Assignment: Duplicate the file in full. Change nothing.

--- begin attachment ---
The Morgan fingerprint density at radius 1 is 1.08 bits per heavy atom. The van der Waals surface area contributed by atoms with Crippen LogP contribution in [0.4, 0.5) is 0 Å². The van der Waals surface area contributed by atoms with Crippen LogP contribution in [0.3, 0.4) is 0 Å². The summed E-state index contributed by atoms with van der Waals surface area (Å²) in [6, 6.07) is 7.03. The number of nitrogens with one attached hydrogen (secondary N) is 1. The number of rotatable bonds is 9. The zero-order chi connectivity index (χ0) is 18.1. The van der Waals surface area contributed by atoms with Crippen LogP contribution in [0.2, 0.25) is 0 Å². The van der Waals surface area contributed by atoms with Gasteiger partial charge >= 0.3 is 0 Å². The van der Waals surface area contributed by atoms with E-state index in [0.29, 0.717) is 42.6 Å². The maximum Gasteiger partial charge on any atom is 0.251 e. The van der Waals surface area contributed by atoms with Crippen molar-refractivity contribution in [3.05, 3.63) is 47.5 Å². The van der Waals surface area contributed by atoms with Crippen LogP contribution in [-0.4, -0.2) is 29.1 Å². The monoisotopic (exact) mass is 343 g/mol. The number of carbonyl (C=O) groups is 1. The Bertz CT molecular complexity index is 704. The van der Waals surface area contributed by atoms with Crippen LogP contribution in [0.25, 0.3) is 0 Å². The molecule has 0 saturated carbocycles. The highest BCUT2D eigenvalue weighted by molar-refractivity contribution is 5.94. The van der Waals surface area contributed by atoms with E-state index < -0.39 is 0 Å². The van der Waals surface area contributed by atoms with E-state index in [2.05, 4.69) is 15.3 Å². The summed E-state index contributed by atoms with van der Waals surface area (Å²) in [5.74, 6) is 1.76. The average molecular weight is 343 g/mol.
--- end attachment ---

The Morgan fingerprint density at radius 1 is 1.08 bits per heavy atom. The van der Waals surface area contributed by atoms with Crippen LogP contribution in [0.4, 0.5) is 0 Å². The van der Waals surface area contributed by atoms with Crippen LogP contribution in [0.3, 0.4) is 0 Å². The summed E-state index contributed by atoms with van der Waals surface area (Å²) in [6, 6.07) is 7.03. The number of nitrogens with one attached hydrogen (secondary N) is 1. The number of rotatable bonds is 9. The zero-order chi connectivity index (χ0) is 18.1. The van der Waals surface area contributed by atoms with Crippen LogP contribution in [0.2, 0.25) is 0 Å². The van der Waals surface area contributed by atoms with Gasteiger partial charge >= 0.3 is 0 Å². The van der Waals surface area contributed by atoms with E-state index in [0.29, 0.717) is 42.6 Å². The maximum Gasteiger partial charge on any atom is 0.251 e. The van der Waals surface area contributed by atoms with Crippen molar-refractivity contribution in [3.05, 3.63) is 47.5 Å². The van der Waals surface area contributed by atoms with Crippen LogP contribution in [-0.4, -0.2) is 29.1 Å². The monoisotopic (exact) mass is 343 g/mol. The number of carbonyl (C=O) groups is 1. The Bertz CT molecular complexity index is 704. The van der Waals surface area contributed by atoms with Crippen LogP contribution in [0.25, 0.3) is 0 Å². The molecule has 0 saturated carbocycles. The highest BCUT2D eigenvalue weighted by molar-refractivity contribution is 5.94. The van der Waals surface area contributed by atoms with E-state index < -0.39 is 0 Å². The van der Waals surface area contributed by atoms with E-state index in [2.05, 4.69) is 15.3 Å². The summed E-state index contributed by atoms with van der Waals surface area (Å²) in [5.74, 6) is 1.76. The average molecular weight is 343 g/mol.